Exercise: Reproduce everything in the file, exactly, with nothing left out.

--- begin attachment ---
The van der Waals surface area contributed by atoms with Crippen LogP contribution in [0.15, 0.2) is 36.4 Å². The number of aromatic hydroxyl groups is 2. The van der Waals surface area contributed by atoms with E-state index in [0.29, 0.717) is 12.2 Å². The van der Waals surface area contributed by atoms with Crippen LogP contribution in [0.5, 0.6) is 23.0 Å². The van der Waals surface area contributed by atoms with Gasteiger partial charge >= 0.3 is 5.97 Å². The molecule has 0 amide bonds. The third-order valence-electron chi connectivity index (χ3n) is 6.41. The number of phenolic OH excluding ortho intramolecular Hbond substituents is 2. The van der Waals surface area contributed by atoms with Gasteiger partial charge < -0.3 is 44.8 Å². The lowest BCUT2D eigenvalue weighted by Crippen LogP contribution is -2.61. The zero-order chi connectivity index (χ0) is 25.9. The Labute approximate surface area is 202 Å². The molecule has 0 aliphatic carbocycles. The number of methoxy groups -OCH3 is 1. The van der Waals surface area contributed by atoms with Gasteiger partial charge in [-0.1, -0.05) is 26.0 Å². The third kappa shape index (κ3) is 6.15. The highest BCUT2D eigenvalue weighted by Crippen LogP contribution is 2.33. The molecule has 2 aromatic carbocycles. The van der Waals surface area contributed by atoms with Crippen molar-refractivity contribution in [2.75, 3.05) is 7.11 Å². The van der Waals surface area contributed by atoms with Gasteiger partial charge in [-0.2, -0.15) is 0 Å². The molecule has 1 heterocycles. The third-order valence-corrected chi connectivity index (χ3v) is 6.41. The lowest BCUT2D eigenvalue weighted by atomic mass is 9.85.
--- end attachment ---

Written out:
The van der Waals surface area contributed by atoms with Crippen LogP contribution in [0.15, 0.2) is 36.4 Å². The number of aromatic hydroxyl groups is 2. The van der Waals surface area contributed by atoms with E-state index in [0.29, 0.717) is 12.2 Å². The van der Waals surface area contributed by atoms with Crippen LogP contribution in [0.5, 0.6) is 23.0 Å². The van der Waals surface area contributed by atoms with Gasteiger partial charge >= 0.3 is 5.97 Å². The molecule has 0 amide bonds. The third-order valence-electron chi connectivity index (χ3n) is 6.41. The number of phenolic OH excluding ortho intramolecular Hbond substituents is 2. The van der Waals surface area contributed by atoms with Gasteiger partial charge < -0.3 is 44.8 Å². The lowest BCUT2D eigenvalue weighted by Crippen LogP contribution is -2.61. The zero-order chi connectivity index (χ0) is 25.9. The Labute approximate surface area is 202 Å². The molecule has 0 aliphatic carbocycles. The number of methoxy groups -OCH3 is 1. The van der Waals surface area contributed by atoms with Gasteiger partial charge in [-0.1, -0.05) is 26.0 Å². The third kappa shape index (κ3) is 6.15. The highest BCUT2D eigenvalue weighted by Crippen LogP contribution is 2.33. The molecule has 2 aromatic carbocycles. The van der Waals surface area contributed by atoms with Crippen molar-refractivity contribution in [2.75, 3.05) is 7.11 Å². The van der Waals surface area contributed by atoms with Gasteiger partial charge in [-0.2, -0.15) is 0 Å². The molecule has 1 heterocycles. The third-order valence-corrected chi connectivity index (χ3v) is 6.41. The lowest BCUT2D eigenvalue weighted by atomic mass is 9.85.